Nick Hornby was born in 1957 and worked as a teacher before becoming a full time writer. He lives in north London.
British journalist Hornby has fashioned a disarming, rueful and sometimes quite funny first novel that is not quite as hip as it wishes to be. The book dramatizes the romantic struggle of Rob Fleming, owner of a vintage record store in London. After his girlfriend, Laura, leaves him for another man, he realizes that he pines not for sexual ecstasy (epitomized by a ``bonkus mirabilis'' in his past) but for the monogamy this cynic has come to think of as a crime. He takes comfort in the company of the clerks at the store, whose bantering compilations of top-five lists (e.g., top five Elvis Costello songs; top-five films) typify the novel's ingratiating saturation in pop culture. Sometimes this can pall: readers may find that Rob's ruminations about listening to the Smiths and the Lemonheads‘pop music helps him fall in love, he tells us‘are more interesting than his list of five favorite episodes of Cheers. Rob takes comfort as well in the company of a touring singer, Marie La Salle, who is unpretentious and ``pretty in that nearly cross-eyed American way''‘but life becomes more complicated when he encounters Laura again. Hornby has earned his own place on the London bestseller lists, and this on-the-edge tale of musical addiction just may climb the charts here. First serial to Esquire. (Sept.)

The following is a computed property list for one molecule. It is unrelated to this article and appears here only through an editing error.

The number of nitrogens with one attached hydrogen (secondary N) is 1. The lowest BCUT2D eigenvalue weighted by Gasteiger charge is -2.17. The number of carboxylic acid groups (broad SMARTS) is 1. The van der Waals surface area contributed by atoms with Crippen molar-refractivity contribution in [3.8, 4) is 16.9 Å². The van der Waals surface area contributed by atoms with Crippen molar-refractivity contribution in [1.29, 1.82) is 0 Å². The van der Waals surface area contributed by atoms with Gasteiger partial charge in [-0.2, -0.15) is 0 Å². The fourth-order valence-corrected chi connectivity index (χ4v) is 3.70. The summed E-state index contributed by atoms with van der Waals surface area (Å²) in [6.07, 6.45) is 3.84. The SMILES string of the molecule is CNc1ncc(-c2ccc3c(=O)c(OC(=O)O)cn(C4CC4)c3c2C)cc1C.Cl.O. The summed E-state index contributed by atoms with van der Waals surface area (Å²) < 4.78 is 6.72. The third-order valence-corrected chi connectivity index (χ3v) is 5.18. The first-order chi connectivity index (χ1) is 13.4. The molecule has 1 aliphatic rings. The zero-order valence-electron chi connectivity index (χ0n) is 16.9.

Rob Fleming is the kind of person whose mindset is clearly shown by his top two career choices: journalist for the New Musical Express, 1976-79, and producer for Atlantic Records, circa 1964-71. Owner of a small London record shop and musical snob of a high degree, Rob finds his life thrown into turmoil when live-in girlfriend Laura suddenly leaves. He embarks on a journey through the past, tracking down old lovers while finding solace with Marie, an American folk/country singer living in London, even as he yearns for Laura's return. Told in an engaging first-person voice that blends sarcasm with self-deprecating humor, High Fidelity presents a painfully funny take on love, music, and growing up. Already a best seller in Britain, this stunningly assured first novel should be a hit here as well.‘Lawrence Rungren, Bedford Free P.L., Mass.